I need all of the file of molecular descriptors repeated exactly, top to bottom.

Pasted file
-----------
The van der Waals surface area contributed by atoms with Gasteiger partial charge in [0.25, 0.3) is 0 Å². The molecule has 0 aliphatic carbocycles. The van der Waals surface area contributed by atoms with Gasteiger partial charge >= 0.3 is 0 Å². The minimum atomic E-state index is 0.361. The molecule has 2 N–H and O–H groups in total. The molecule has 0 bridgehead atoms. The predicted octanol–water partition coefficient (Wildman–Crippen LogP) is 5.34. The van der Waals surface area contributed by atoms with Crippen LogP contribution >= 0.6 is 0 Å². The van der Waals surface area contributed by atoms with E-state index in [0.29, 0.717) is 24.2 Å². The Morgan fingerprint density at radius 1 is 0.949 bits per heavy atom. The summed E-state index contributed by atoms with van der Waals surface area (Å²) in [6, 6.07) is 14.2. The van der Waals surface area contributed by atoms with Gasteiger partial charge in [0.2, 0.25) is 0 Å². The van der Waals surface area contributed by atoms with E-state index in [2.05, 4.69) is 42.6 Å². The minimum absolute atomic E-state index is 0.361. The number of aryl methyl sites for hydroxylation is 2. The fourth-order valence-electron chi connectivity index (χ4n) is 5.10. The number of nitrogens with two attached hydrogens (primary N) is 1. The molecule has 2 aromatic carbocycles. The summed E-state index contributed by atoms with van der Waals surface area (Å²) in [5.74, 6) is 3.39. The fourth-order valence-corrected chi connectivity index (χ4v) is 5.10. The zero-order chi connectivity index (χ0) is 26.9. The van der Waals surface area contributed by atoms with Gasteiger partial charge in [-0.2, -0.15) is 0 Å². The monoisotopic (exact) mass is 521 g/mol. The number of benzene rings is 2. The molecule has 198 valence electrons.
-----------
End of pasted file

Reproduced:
The van der Waals surface area contributed by atoms with Gasteiger partial charge in [0.25, 0.3) is 0 Å². The molecule has 0 aliphatic carbocycles. The van der Waals surface area contributed by atoms with Gasteiger partial charge >= 0.3 is 0 Å². The minimum atomic E-state index is 0.361. The molecule has 2 N–H and O–H groups in total. The molecule has 0 bridgehead atoms. The predicted octanol–water partition coefficient (Wildman–Crippen LogP) is 5.34. The van der Waals surface area contributed by atoms with Crippen LogP contribution >= 0.6 is 0 Å². The van der Waals surface area contributed by atoms with E-state index in [0.29, 0.717) is 24.2 Å². The Morgan fingerprint density at radius 1 is 0.949 bits per heavy atom. The summed E-state index contributed by atoms with van der Waals surface area (Å²) in [6, 6.07) is 14.2. The van der Waals surface area contributed by atoms with Gasteiger partial charge in [0.2, 0.25) is 0 Å². The van der Waals surface area contributed by atoms with E-state index in [2.05, 4.69) is 42.6 Å². The minimum absolute atomic E-state index is 0.361. The number of aryl methyl sites for hydroxylation is 2. The fourth-order valence-electron chi connectivity index (χ4n) is 5.10. The number of nitrogens with two attached hydrogens (primary N) is 1. The molecule has 2 aromatic carbocycles. The summed E-state index contributed by atoms with van der Waals surface area (Å²) in [5.74, 6) is 3.39. The fourth-order valence-corrected chi connectivity index (χ4v) is 5.10. The zero-order chi connectivity index (χ0) is 26.9. The van der Waals surface area contributed by atoms with Gasteiger partial charge in [-0.2, -0.15) is 0 Å². The monoisotopic (exact) mass is 521 g/mol. The number of benzene rings is 2. The molecule has 198 valence electrons.